Redevelopment Redo

17 Sep

The State Legislature recently passed SB 1156, “a bill that would allow cities and counties to create Sustainable Communities Investment Authorities.” The bill now awaits the Governor’s signature at the end of the month. As we’ve noted, SB 1156 attempts to resuscitate elements of redevelopment after all of the state’s redevelopment agencies were shuttered last year. Hopes are high that Governor Brown will sign the new legislation. But is he likely to sign off on this redevelopment redo?

First, let’s look at some of the pitfalls of old school redevelopment that made it such an attractive target when the state’s fiscal crisis demanded cuts. There was the fact that redevelopment agencies were able to capture a share of tax revenues to fund their activities. As USC Law Professor George Lefcoe notes in The Planning Report, during “the past 35 years, redevelopment’s share of property taxes statewide grew six-fold from 2 percent to 12 percent . . . at the expense of schools, community colleges, and other local governments.” In addition, redevelopment areas often covered large segments of cities, eroding the tax base for other taxing entities. And, finally, notwithstanding reforms enacted in 1993 under AB 1290 [PDF], the history of some cities’ abuse of redevelopment (especially related to findings of “blight” and the use of funds to create low and moderate income housing) left a legacy of distrust that opened the door to redevelopment’s undoing.

So how does SB 1156 avoid these pitfalls? Madeline Janis, former Commissioner of the Community Redevelopment Agency for the City of Los Angeles, notes the law would be limited to “transit priority areas, clean manufacturing districts and small walkable communities identified in regional sustainable communities strategies.” The legislation also explicitly protects schools and fire districts from property tax diversions, while giving other taxing entities more choices to opt out. While the new authorities will not have to make findings of blight, affordable housing requirements and monitoring would be improved as part of AB 345, a companion measure that also cleared the Legislature and awaits the Governor’s signature.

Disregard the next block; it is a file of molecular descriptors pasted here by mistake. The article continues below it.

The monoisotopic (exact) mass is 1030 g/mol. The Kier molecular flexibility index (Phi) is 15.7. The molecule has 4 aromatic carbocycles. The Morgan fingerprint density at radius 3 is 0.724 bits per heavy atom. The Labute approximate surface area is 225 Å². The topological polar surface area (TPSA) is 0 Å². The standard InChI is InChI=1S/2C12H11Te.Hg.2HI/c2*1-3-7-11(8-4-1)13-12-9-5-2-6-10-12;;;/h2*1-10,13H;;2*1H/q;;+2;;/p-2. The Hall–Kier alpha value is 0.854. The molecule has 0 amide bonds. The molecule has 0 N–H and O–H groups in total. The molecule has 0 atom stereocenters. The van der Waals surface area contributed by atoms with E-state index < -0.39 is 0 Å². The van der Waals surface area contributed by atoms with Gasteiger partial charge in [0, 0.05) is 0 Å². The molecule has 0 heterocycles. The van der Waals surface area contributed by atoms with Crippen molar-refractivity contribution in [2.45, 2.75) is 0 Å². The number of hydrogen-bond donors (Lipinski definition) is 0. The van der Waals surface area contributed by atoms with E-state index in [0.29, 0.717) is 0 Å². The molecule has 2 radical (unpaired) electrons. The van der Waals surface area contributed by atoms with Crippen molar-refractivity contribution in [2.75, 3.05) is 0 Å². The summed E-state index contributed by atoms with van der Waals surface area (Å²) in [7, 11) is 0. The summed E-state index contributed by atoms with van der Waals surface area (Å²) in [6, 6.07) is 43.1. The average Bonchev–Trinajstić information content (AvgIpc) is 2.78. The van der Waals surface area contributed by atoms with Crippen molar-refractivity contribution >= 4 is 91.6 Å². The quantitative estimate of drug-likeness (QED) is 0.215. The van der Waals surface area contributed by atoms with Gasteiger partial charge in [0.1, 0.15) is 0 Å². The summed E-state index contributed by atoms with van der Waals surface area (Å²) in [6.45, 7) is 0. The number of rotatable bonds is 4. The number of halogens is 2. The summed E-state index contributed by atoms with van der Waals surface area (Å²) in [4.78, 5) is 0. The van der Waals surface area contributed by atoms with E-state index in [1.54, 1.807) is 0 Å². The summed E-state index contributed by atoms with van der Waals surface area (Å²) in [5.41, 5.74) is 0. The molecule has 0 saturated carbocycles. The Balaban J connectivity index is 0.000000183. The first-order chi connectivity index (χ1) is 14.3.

In addition, SB 1156 offers a new implementation mechanism for governments attempting to comply with SB 375, which requires “the creation of regional plans to reduce emissions from vehicle use throughout the state.” SB 1156 also requires that projects supported by the new sustainable communities authorities must include a jobs plan “for both construction and permanent jobs, including outreach to disadvantaged residents, veterans, and single parent families.” This adds a focus on job creation through instruments like project labor agreements and construction career programs that were typically lacking in traditional redevelopment, but which some agencies had begun to pursue in their final years.

It remains unclear what the Governor will do at the end of the month, but SB 1156 has built in provisions to ensure that redevelopment in California does not go back to business as usual. Instead, this bill presents an opportunity to begin using redevelopment as a tool for sustainable economic development, long-term job creation, and measured investments in our communities.

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